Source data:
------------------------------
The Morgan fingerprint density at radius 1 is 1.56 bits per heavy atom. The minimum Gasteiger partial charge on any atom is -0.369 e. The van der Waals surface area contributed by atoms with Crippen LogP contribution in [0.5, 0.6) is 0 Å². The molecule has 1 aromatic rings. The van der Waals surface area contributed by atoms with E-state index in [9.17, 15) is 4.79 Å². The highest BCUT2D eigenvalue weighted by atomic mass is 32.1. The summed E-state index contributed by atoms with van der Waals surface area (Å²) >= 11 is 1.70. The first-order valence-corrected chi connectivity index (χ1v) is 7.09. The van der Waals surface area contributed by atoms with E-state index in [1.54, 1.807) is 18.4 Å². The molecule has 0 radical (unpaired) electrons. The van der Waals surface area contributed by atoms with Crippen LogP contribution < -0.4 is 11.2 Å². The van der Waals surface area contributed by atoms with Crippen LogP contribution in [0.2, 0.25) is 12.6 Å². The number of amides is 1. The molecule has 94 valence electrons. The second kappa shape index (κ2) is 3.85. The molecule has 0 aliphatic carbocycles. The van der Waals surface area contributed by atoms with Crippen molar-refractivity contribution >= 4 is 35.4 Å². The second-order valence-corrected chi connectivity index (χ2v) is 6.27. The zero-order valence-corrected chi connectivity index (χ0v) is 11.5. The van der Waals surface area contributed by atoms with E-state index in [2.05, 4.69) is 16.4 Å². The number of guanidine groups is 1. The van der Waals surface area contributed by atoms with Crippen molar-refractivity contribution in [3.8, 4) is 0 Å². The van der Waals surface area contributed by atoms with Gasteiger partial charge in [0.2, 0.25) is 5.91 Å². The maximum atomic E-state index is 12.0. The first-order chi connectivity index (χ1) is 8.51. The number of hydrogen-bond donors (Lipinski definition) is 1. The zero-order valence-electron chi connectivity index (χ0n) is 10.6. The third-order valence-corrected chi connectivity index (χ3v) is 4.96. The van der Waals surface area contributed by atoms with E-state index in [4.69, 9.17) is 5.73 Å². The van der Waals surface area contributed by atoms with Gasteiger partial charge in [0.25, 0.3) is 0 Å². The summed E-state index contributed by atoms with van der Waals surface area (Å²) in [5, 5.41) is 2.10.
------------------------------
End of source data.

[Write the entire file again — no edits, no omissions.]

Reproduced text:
The Morgan fingerprint density at radius 1 is 1.56 bits per heavy atom. The minimum Gasteiger partial charge on any atom is -0.369 e. The van der Waals surface area contributed by atoms with Crippen LogP contribution in [0.5, 0.6) is 0 Å². The molecule has 1 aromatic rings. The van der Waals surface area contributed by atoms with E-state index in [9.17, 15) is 4.79 Å². The highest BCUT2D eigenvalue weighted by atomic mass is 32.1. The summed E-state index contributed by atoms with van der Waals surface area (Å²) >= 11 is 1.70. The first-order valence-corrected chi connectivity index (χ1v) is 7.09. The van der Waals surface area contributed by atoms with E-state index in [1.54, 1.807) is 18.4 Å². The molecule has 0 radical (unpaired) electrons. The van der Waals surface area contributed by atoms with Crippen LogP contribution < -0.4 is 11.2 Å². The van der Waals surface area contributed by atoms with Crippen LogP contribution in [0.2, 0.25) is 12.6 Å². The number of amides is 1. The molecule has 94 valence electrons. The second kappa shape index (κ2) is 3.85. The molecule has 0 aliphatic carbocycles. The van der Waals surface area contributed by atoms with Crippen molar-refractivity contribution >= 4 is 35.4 Å². The second-order valence-corrected chi connectivity index (χ2v) is 6.27. The zero-order valence-corrected chi connectivity index (χ0v) is 11.5. The van der Waals surface area contributed by atoms with E-state index in [2.05, 4.69) is 16.4 Å². The number of guanidine groups is 1. The van der Waals surface area contributed by atoms with Crippen molar-refractivity contribution in [3.8, 4) is 0 Å². The van der Waals surface area contributed by atoms with Gasteiger partial charge in [0.2, 0.25) is 5.91 Å². The maximum atomic E-state index is 12.0. The first-order chi connectivity index (χ1) is 8.51. The number of hydrogen-bond donors (Lipinski definition) is 1. The zero-order valence-electron chi connectivity index (χ0n) is 10.6. The third-order valence-corrected chi connectivity index (χ3v) is 4.96. The van der Waals surface area contributed by atoms with E-state index in [4.69, 9.17) is 5.73 Å². The van der Waals surface area contributed by atoms with Gasteiger partial charge in [0.25, 0.3) is 0 Å². The summed E-state index contributed by atoms with van der Waals surface area (Å²) in [5, 5.41) is 2.10.